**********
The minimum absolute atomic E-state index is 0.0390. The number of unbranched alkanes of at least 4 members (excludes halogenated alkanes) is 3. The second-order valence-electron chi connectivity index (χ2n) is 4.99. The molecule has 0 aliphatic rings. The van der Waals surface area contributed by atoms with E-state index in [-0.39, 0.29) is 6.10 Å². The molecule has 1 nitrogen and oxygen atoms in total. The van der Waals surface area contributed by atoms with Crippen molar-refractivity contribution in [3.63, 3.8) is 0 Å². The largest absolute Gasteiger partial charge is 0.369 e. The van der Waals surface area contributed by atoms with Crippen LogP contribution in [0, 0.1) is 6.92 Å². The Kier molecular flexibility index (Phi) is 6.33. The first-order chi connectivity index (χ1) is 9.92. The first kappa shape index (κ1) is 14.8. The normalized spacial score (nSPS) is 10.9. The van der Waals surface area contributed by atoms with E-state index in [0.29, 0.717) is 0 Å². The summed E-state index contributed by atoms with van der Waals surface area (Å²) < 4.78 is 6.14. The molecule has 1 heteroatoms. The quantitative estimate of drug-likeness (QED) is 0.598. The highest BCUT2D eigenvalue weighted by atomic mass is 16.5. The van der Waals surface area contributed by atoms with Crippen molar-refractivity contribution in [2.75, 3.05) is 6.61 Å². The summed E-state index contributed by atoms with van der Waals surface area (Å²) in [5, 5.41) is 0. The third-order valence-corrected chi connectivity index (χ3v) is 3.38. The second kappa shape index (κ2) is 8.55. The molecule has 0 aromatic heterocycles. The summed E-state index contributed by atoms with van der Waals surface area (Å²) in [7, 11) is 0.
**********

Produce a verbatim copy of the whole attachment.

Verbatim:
The minimum absolute atomic E-state index is 0.0390. The number of unbranched alkanes of at least 4 members (excludes halogenated alkanes) is 3. The second-order valence-electron chi connectivity index (χ2n) is 4.99. The molecule has 0 aliphatic rings. The van der Waals surface area contributed by atoms with E-state index in [-0.39, 0.29) is 6.10 Å². The molecule has 1 nitrogen and oxygen atoms in total. The van der Waals surface area contributed by atoms with Crippen molar-refractivity contribution in [3.63, 3.8) is 0 Å². The largest absolute Gasteiger partial charge is 0.369 e. The van der Waals surface area contributed by atoms with Crippen LogP contribution in [0, 0.1) is 6.92 Å². The Kier molecular flexibility index (Phi) is 6.33. The first-order chi connectivity index (χ1) is 9.92. The first kappa shape index (κ1) is 14.8. The normalized spacial score (nSPS) is 10.9. The van der Waals surface area contributed by atoms with E-state index in [0.29, 0.717) is 0 Å². The summed E-state index contributed by atoms with van der Waals surface area (Å²) < 4.78 is 6.14. The molecule has 1 heteroatoms. The quantitative estimate of drug-likeness (QED) is 0.598. The highest BCUT2D eigenvalue weighted by atomic mass is 16.5. The van der Waals surface area contributed by atoms with Crippen molar-refractivity contribution in [2.75, 3.05) is 6.61 Å². The summed E-state index contributed by atoms with van der Waals surface area (Å²) in [5, 5.41) is 0. The third-order valence-corrected chi connectivity index (χ3v) is 3.38. The second kappa shape index (κ2) is 8.55. The molecule has 0 aromatic heterocycles. The summed E-state index contributed by atoms with van der Waals surface area (Å²) in [7, 11) is 0.